That the myth of Islamic tolerance has currency with anyone who can read is mind boggling. Their repeated crimes against all classes of people were well chronicled by themselves, no less, with varing degrees of truimphalism and smugness. Therefore, Jim’s analysis is correct: leftists believe any enemy of Christianity is their ally by proxy. Islamophobia is the chic new accusation to hurl around. However, the left sometimes can make for amusing sideshows:
Gays who don’t think kindly of Islam: http://outrage.nabumedia.com/pressrelease.asp?ID=38
Secular Jews trying to maintain their lead in the International Victimization Olympics:
Here’s something not often seen - Gays and Christians lumped together as bigots: http://www.washblade.com/forum/columns/viewpt/011130b.htm
Why is “populist” protestantism any better than “populist” Roman Catholicism? Some people like to read history from an ultramontane matrix which sees the worst thing one can be is a protestant. The American version of the RCC has sure been antagonistic toward Western society since the 1960s.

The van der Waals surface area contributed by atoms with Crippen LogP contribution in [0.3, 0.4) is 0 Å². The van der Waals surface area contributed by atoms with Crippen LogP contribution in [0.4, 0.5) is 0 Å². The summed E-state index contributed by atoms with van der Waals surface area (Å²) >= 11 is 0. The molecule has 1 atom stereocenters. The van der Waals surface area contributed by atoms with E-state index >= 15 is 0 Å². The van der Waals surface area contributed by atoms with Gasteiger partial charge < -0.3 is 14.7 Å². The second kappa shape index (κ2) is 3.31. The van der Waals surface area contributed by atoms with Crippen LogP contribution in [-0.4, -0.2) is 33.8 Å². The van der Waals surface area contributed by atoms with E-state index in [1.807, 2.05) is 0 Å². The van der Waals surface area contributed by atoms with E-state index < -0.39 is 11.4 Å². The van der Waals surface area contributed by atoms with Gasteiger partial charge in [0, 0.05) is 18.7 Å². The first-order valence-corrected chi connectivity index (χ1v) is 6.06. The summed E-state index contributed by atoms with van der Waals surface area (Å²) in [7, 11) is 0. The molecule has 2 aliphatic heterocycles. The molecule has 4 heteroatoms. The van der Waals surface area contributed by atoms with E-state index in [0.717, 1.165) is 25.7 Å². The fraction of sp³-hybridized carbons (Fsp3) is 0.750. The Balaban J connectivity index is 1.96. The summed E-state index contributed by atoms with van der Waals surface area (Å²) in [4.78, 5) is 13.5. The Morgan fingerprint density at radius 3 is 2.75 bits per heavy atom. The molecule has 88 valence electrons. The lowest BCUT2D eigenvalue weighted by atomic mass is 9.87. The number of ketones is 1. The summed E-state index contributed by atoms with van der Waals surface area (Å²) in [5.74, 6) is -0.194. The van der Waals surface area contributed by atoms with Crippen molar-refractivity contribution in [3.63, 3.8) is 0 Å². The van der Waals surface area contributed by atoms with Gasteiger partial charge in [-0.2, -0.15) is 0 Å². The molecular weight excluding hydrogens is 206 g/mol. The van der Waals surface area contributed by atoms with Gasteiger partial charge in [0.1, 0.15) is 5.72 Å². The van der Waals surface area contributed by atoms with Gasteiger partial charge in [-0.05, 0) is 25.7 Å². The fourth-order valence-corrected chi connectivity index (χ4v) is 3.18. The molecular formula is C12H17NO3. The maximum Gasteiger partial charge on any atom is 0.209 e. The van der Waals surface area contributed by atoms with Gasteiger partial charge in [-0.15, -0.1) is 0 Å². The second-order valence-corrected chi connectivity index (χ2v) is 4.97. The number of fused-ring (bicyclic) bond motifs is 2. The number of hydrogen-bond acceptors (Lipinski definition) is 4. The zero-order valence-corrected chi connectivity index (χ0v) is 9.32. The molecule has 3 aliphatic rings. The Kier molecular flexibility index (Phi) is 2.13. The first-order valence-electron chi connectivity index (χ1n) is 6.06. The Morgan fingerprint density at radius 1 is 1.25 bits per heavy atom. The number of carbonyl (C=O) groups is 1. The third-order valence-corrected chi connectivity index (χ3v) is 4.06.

Mind you that there are “Western” neo-pagans who take this argument to the hilt and see Christianity itself as a universalistic cancer upon Europe.
The comment that was good, was about pluralism.
I, am, Catholic. Therefore, I think Catholicism is the True Faith. I think Islam is heretical.
What is the point of believing in a Religion if all are equal?
A shame many pluralists can think up this simple point.
The last line should say ‘can’t’, not ‘can.’
I don’t see the problem that a Baptist said Islam is bad. Sure, he didn’t list all the world’s other evils, but is that imperative?
If I write an essay saying that premarital sex is bad, must I also include comments about sex ed, condoms, pornography and the other things that encourage the problem?
Plus I’m not sure the charge that protestants are anti-intellectual holds up. For one thing, the usual RC charge is that they are nominalist, rationalist, and biblicist, which would be errors in the opposite direction.